Television Corrupting the World I can remember when I was younger, coming home from school into the house to change clothes and head back out the door to play. Any entertainment I received was what I experienced outside. When I came into the house, I was able to watch very little television. The most television I was able to watch was on Saturday mornings and it was cartoons. Today, the young and old come home and the first thing they do is turn on the television set. According to a survey done by Emory H.

Woodard and Natalia Grindina, “on average, people are watching over 51 hours of television- that is five hours a day of TV on average for the last quarter of the year. Teenagers (12 to 17) spend 103 hours watching TV a month, whereas senior citizens (65 or older) spend 207 hours”(Media in the home) With the slumping economy, people are forced to stay at home to conserve resources. Although there are plenty of economical alternatives people could do, the world would much rather increase their television watching.

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Television is not the basic programs that were aired even a decade ago. There are now programs called reality television. Maryann Haggerty quoted, “In the blink of an eye, it seems, reality television has become a certifiable global pop-culture phenomenon. ” There are currently over 200 reality television shows broadcasting all over the world. Any given subject can be found on television. You can watch a program from cooking, to life of a teen mother. With all the hours spent on watching such shows, I feel television has corrupted the world.

Television is causing people to become, overweight; teens are using television as role models, and the world is using television for instant gratification. A decade ago, the average size person was a size 8-10. Today, the average person is a size 14. More kids are developing early onset diabetes. Although there are several reasons for this to happen, the main reason is time spent watching television ignoring physical activity. There are shows now that promote healthy ways to lose weight and improve yourself, but if you are in front of the TV watching, then you are not being active.

The American Academy of Pediatrics issued a position paper in February 2001 which noted its research has shown that, “Children and adolescents are particularly vulnerable to the messages conveyed through television, which influence their perceptions and behaviors. Many younger children cannot discriminate between what they see and what is real. Research has shown primary negative health effects on behavior; nutrition, dieting, and obesity; and substance use and abuse patterns”. The television has become an alternative to play activity. When sitting in front of the television, you start to nibble on all types of food without being aware of it.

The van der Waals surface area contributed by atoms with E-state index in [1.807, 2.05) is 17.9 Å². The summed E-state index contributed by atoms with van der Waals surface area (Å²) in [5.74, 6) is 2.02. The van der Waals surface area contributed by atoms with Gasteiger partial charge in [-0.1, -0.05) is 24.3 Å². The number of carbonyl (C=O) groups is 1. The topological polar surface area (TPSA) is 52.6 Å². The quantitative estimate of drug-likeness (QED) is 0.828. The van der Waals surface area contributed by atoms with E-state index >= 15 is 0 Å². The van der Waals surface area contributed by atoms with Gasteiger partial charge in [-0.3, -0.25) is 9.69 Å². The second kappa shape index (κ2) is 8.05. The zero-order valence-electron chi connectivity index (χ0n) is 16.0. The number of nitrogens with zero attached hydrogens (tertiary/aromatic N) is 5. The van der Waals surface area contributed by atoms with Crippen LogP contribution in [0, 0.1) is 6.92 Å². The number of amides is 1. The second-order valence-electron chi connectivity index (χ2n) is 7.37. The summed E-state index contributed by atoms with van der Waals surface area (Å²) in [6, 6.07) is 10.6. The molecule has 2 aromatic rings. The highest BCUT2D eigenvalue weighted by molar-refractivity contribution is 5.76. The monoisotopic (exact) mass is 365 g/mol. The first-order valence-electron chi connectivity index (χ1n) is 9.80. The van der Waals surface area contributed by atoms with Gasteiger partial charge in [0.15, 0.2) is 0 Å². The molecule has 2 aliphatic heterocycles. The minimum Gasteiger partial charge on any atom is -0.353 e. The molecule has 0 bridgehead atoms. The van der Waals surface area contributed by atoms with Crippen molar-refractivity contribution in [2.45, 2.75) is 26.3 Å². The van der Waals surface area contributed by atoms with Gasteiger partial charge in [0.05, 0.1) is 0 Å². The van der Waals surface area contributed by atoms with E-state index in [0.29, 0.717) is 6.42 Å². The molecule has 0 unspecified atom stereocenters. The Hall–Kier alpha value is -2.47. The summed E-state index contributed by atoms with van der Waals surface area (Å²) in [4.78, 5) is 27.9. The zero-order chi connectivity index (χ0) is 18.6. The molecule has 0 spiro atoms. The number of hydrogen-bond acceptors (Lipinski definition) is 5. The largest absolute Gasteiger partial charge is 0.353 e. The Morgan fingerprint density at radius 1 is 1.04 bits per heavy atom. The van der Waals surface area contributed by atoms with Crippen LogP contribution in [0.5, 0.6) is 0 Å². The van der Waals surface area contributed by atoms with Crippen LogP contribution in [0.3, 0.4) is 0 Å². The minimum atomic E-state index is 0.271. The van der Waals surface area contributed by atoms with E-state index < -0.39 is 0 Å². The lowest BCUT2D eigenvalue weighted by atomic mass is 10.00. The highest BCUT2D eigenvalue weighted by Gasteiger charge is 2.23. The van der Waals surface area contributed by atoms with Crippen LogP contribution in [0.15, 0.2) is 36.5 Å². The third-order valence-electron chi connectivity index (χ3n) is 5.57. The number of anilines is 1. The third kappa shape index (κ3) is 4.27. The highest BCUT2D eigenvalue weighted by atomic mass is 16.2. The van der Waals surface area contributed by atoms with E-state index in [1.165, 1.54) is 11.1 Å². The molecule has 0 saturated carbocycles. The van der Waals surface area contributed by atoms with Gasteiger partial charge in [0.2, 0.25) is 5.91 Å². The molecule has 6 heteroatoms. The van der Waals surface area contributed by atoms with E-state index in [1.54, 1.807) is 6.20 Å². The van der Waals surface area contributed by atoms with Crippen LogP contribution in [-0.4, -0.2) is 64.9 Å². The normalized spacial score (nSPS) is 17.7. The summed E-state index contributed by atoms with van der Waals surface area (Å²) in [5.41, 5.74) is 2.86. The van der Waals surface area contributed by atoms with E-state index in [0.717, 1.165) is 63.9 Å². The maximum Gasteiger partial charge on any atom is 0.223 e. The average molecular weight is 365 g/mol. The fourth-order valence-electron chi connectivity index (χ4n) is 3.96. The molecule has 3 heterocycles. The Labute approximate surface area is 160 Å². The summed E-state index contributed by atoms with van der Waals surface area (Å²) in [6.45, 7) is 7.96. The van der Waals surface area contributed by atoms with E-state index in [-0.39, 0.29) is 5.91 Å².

This allows you to increase calorie induction during non mealtime hours and burn few. The whole process of watching television is not an active one. In my youth you could burn extra calories just by chasing down the ice cream truck that came into the neighborhood while outside playing. Food producers manufacture food today that is quick and easy to cook just so you don’t have to spend much time and effort in the kitchen and lose vital television time. The commercials on TV show more food advertisements than years past. This triggers your brain to want to eat. Television does not promote a healthy lifestyle.

Junk food advertising can be viewed with regularity on TV. Most likely, the diet accompanying TV watching is high in sugar, fat, and calories along with being low in nutritional value. The American Heart Association shows that most ads during high child viewing hours are for sugary breakfast cereals, candy snacks, and fast food. Lack of nutrients and vitamins in foods increases the chances for illness and disease while simultaneously decreases the body’s ability to maintain a healthy vigorous lifestyle due to malnutrition. That is why the nation is more obese and lackadaisical than ever before.

On December 8, 2009 a show was released called Teen Mom. The show is supposed to represent how teen mothers survive after giving birth. It was aired to represent the bad, rough life a teenager faces. Because it is on MTV, and numerous teens love everything the channel represents, teens are using this show’s personalities as role models and glorify the life. In an interview conducted by Anita S. Lane, she interviewed Dr. Stacia Pierce, author of How Moms Can Raise Extraordinary Kids, she was quoted as saying, “Television is virtually raising our teenagers.

Teaching them about sex, distorting images of what the rest of the world is like, and desensitizing their morals”. Five out of every one hundred young adults have dropped out of school because they feel instead of going to school; they can post something on you tube or create a reality show and become rich. When Nicole “Snooki” Polizzi from the television show Jersey Shore was asked to speak at Rutgers University she stated, “study hard, but party and drink harder”. What is that teaching the young minds of today? She was paid 30,000 dollars to do her speech. What happened to kids striving to become doctors or lawyers?